The family of a Hartlepool woman have lodged an official complaint after she waited five hours for an ambulance – only to be taken by car to hospital.
An ambulance was requested by medics at the One Life Hartlepool health centre for Brenda Sowerby, aged 55, who has numerous health problems and was in hospital just before Christmas with a suspected heart attack.
Brenda was taken to the walk-in GP service in Park Road by sister Pamela Fisher after she felt unwell and had swollen legs and feet.
After five hours they claim they were told an ambulance was still not available.
Mrs Fisher drove her 12 miles to the University Hospital of North Tees, in Stockton, where Brenda was admitted.
The North East Ambulance Service has apologised for the delay on Saturday, January 2, but have highlighted Brenda’s condition was not life-threatening and the ambulance service kept in contact with the family throughout.
She should have been with paramedics in an ambulanceAda Sowerby
An investigation is now under way after Mrs Fisher and Brenda’s mother Ada Sowerby complained about the wait.
Mrs Sowerby, 78, who has previously campaigned for the return of Accident and Emergency services at Hartlepool hospital, said: “Brenda saw a doctor quickly at the One Life, she was prioritised and we have no complaints there.
“She was seen by a doctor, who asked for an ambulance which was needed at midday. At four o’clock Pamela rang to say they were still there.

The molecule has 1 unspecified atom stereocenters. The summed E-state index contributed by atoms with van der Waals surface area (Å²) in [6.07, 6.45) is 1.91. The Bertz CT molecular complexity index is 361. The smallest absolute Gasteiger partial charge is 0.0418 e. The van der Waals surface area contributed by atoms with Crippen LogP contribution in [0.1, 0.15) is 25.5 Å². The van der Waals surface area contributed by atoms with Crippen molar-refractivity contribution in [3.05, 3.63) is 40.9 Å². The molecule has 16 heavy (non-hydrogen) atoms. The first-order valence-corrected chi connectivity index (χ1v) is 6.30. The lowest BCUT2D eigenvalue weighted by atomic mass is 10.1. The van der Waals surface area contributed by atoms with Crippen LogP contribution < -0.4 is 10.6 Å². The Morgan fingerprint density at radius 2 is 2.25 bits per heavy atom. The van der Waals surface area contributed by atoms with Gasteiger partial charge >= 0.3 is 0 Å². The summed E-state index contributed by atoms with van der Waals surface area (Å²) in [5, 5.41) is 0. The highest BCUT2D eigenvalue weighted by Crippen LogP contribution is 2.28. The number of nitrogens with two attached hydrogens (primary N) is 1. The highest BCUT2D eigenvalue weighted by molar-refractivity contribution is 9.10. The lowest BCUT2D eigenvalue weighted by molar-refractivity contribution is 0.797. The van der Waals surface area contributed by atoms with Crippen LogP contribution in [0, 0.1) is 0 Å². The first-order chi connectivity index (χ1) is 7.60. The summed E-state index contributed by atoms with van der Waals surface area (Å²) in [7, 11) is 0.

“At five o’clock she said ‘they have just told me I have to take her home or take her to North Tees myself because there is no ambulance available’.
“Brenda sat in a wheelchair for five hours and my daughter had to take her all the way to North Tees.
“She should have been with paramedics in an ambulance. Why wasn’t she prioritised?”
Brenda, who is diabetic and partially blind and in 2014 suffered kidney failure, was later transferred onto a cardiac ward, where she remained for all of last week.
Head of Emergency Care at North East Ambulance Service, Douglas McDougall, said: “We are currently investigating this complaint and will share the results with the patient.
“A booking for a non-paramedic-led ambulance was made for this patient through our GP urgent booking service.
“GPs make bookings for urgent transport from North East Ambulance Service based on their own assessment of a patient.
“In the event that the service is delayed we keep in contact with the GP to ensure that a patient does not deteriorate and need an emergency ambulance instead.
“This is a particularly busy period for North East Ambulance Service but nevertheless, we apologise for the delay experienced by the family.”
The service experienced a particularly busy New Year answering more than 1,350 calls and attended 620 incidents between 6pm on New Year’s Eve and 6am on New Year’s Day.
And despite appeals to the public to use the service wisely, 999 operators still answered inappropriate calls from New Year revellers.